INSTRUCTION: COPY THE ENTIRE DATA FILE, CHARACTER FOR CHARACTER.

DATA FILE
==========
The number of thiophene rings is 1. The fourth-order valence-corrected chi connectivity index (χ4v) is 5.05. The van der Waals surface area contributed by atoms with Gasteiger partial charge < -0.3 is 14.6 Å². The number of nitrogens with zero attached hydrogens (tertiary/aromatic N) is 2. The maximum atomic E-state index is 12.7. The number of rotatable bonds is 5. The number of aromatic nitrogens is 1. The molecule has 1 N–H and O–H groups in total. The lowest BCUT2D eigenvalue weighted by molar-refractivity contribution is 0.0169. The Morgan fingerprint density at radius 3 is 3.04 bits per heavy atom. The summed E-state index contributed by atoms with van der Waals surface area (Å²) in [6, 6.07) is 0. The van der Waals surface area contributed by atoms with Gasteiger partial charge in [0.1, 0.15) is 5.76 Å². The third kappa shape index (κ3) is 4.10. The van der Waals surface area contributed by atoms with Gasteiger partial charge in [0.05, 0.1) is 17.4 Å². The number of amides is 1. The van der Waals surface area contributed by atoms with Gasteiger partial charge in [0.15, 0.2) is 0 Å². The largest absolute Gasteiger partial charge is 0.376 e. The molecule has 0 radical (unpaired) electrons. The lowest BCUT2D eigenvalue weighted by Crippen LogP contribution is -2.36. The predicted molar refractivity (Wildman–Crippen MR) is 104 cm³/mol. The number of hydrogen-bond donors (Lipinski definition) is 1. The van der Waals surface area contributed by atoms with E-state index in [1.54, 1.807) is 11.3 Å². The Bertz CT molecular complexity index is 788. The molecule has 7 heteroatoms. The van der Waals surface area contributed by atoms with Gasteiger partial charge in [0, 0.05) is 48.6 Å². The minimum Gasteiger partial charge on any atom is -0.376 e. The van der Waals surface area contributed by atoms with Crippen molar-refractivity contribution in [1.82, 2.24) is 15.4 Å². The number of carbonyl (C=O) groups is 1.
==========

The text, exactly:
The number of thiophene rings is 1. The fourth-order valence-corrected chi connectivity index (χ4v) is 5.05. The van der Waals surface area contributed by atoms with Gasteiger partial charge < -0.3 is 14.6 Å². The number of nitrogens with zero attached hydrogens (tertiary/aromatic N) is 2. The maximum atomic E-state index is 12.7. The number of rotatable bonds is 5. The number of aromatic nitrogens is 1. The molecule has 1 N–H and O–H groups in total. The lowest BCUT2D eigenvalue weighted by molar-refractivity contribution is 0.0169. The Morgan fingerprint density at radius 3 is 3.04 bits per heavy atom. The summed E-state index contributed by atoms with van der Waals surface area (Å²) in [6, 6.07) is 0. The van der Waals surface area contributed by atoms with Gasteiger partial charge in [0.1, 0.15) is 5.76 Å². The third kappa shape index (κ3) is 4.10. The van der Waals surface area contributed by atoms with Gasteiger partial charge in [0.05, 0.1) is 17.4 Å². The number of amides is 1. The van der Waals surface area contributed by atoms with Gasteiger partial charge in [0.15, 0.2) is 0 Å². The largest absolute Gasteiger partial charge is 0.376 e. The molecule has 0 radical (unpaired) electrons. The lowest BCUT2D eigenvalue weighted by Crippen LogP contribution is -2.36. The predicted molar refractivity (Wildman–Crippen MR) is 104 cm³/mol. The number of hydrogen-bond donors (Lipinski definition) is 1. The van der Waals surface area contributed by atoms with E-state index in [1.54, 1.807) is 11.3 Å². The Bertz CT molecular complexity index is 788. The molecule has 7 heteroatoms. The van der Waals surface area contributed by atoms with Gasteiger partial charge in [0, 0.05) is 48.6 Å². The minimum Gasteiger partial charge on any atom is -0.376 e. The van der Waals surface area contributed by atoms with Crippen molar-refractivity contribution in [1.82, 2.24) is 15.4 Å². The number of carbonyl (C=O) groups is 1.